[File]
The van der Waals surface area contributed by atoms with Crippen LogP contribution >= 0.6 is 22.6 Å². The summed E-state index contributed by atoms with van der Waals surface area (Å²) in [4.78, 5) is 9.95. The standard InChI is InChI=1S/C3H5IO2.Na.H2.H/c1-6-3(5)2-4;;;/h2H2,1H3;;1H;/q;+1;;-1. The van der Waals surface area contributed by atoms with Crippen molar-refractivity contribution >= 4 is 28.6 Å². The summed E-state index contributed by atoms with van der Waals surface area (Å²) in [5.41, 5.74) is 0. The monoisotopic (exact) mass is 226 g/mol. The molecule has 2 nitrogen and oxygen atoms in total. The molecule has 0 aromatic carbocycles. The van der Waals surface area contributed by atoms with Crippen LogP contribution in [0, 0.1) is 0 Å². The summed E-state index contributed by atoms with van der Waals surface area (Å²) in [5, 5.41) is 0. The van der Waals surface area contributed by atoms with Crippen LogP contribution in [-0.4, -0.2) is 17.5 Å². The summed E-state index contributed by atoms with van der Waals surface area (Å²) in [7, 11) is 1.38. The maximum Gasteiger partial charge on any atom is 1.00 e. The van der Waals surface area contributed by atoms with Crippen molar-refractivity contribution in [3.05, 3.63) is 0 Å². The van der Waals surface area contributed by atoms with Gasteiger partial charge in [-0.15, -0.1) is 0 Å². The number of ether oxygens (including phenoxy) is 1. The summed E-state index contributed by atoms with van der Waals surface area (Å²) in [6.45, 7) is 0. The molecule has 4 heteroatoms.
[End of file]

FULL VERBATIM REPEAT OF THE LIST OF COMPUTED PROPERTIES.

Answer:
The van der Waals surface area contributed by atoms with Crippen LogP contribution >= 0.6 is 22.6 Å². The summed E-state index contributed by atoms with van der Waals surface area (Å²) in [4.78, 5) is 9.95. The standard InChI is InChI=1S/C3H5IO2.Na.H2.H/c1-6-3(5)2-4;;;/h2H2,1H3;;1H;/q;+1;;-1. The van der Waals surface area contributed by atoms with Crippen molar-refractivity contribution >= 4 is 28.6 Å². The summed E-state index contributed by atoms with van der Waals surface area (Å²) in [5.41, 5.74) is 0. The monoisotopic (exact) mass is 226 g/mol. The molecule has 2 nitrogen and oxygen atoms in total. The molecule has 0 aromatic carbocycles. The van der Waals surface area contributed by atoms with Crippen LogP contribution in [0, 0.1) is 0 Å². The summed E-state index contributed by atoms with van der Waals surface area (Å²) in [5, 5.41) is 0. The van der Waals surface area contributed by atoms with Crippen LogP contribution in [-0.4, -0.2) is 17.5 Å². The summed E-state index contributed by atoms with van der Waals surface area (Å²) in [7, 11) is 1.38. The maximum Gasteiger partial charge on any atom is 1.00 e. The van der Waals surface area contributed by atoms with Crippen molar-refractivity contribution in [3.05, 3.63) is 0 Å². The van der Waals surface area contributed by atoms with Gasteiger partial charge in [-0.15, -0.1) is 0 Å². The number of ether oxygens (including phenoxy) is 1. The summed E-state index contributed by atoms with van der Waals surface area (Å²) in [6.45, 7) is 0. The molecule has 4 heteroatoms.